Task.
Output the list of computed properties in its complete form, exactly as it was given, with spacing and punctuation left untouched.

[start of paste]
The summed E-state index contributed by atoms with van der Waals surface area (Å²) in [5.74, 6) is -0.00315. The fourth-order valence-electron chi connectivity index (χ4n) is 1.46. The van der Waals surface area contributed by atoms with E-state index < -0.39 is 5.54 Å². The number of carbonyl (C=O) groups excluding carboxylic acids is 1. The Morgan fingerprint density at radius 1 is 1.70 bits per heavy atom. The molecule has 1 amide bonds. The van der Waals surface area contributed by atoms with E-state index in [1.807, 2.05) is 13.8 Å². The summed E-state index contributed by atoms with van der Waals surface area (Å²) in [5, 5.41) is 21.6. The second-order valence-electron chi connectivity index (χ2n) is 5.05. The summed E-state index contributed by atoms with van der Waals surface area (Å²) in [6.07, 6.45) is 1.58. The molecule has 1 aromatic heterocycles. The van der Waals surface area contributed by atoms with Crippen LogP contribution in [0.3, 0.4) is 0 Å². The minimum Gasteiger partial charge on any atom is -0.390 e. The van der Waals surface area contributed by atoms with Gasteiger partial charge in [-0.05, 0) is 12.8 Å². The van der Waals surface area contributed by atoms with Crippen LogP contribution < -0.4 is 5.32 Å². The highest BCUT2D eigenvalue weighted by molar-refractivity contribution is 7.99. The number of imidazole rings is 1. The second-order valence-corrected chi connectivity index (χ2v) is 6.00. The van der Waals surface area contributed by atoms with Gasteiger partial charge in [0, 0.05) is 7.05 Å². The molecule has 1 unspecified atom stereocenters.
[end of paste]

The summed E-state index contributed by atoms with van der Waals surface area (Å²) in [5.74, 6) is -0.00315. The fourth-order valence-electron chi connectivity index (χ4n) is 1.46. The van der Waals surface area contributed by atoms with E-state index < -0.39 is 5.54 Å². The number of carbonyl (C=O) groups excluding carboxylic acids is 1. The Morgan fingerprint density at radius 1 is 1.70 bits per heavy atom. The molecule has 1 amide bonds. The van der Waals surface area contributed by atoms with E-state index in [1.807, 2.05) is 13.8 Å². The summed E-state index contributed by atoms with van der Waals surface area (Å²) in [5, 5.41) is 21.6. The second-order valence-electron chi connectivity index (χ2n) is 5.05. The summed E-state index contributed by atoms with van der Waals surface area (Å²) in [6.07, 6.45) is 1.58. The molecule has 1 aromatic heterocycles. The van der Waals surface area contributed by atoms with Crippen LogP contribution in [0.3, 0.4) is 0 Å². The minimum Gasteiger partial charge on any atom is -0.390 e. The van der Waals surface area contributed by atoms with Gasteiger partial charge in [-0.05, 0) is 12.8 Å². The van der Waals surface area contributed by atoms with Crippen LogP contribution < -0.4 is 5.32 Å². The highest BCUT2D eigenvalue weighted by molar-refractivity contribution is 7.99. The number of imidazole rings is 1. The second-order valence-corrected chi connectivity index (χ2v) is 6.00. The van der Waals surface area contributed by atoms with Gasteiger partial charge in [0, 0.05) is 7.05 Å². The molecule has 1 unspecified atom stereocenters.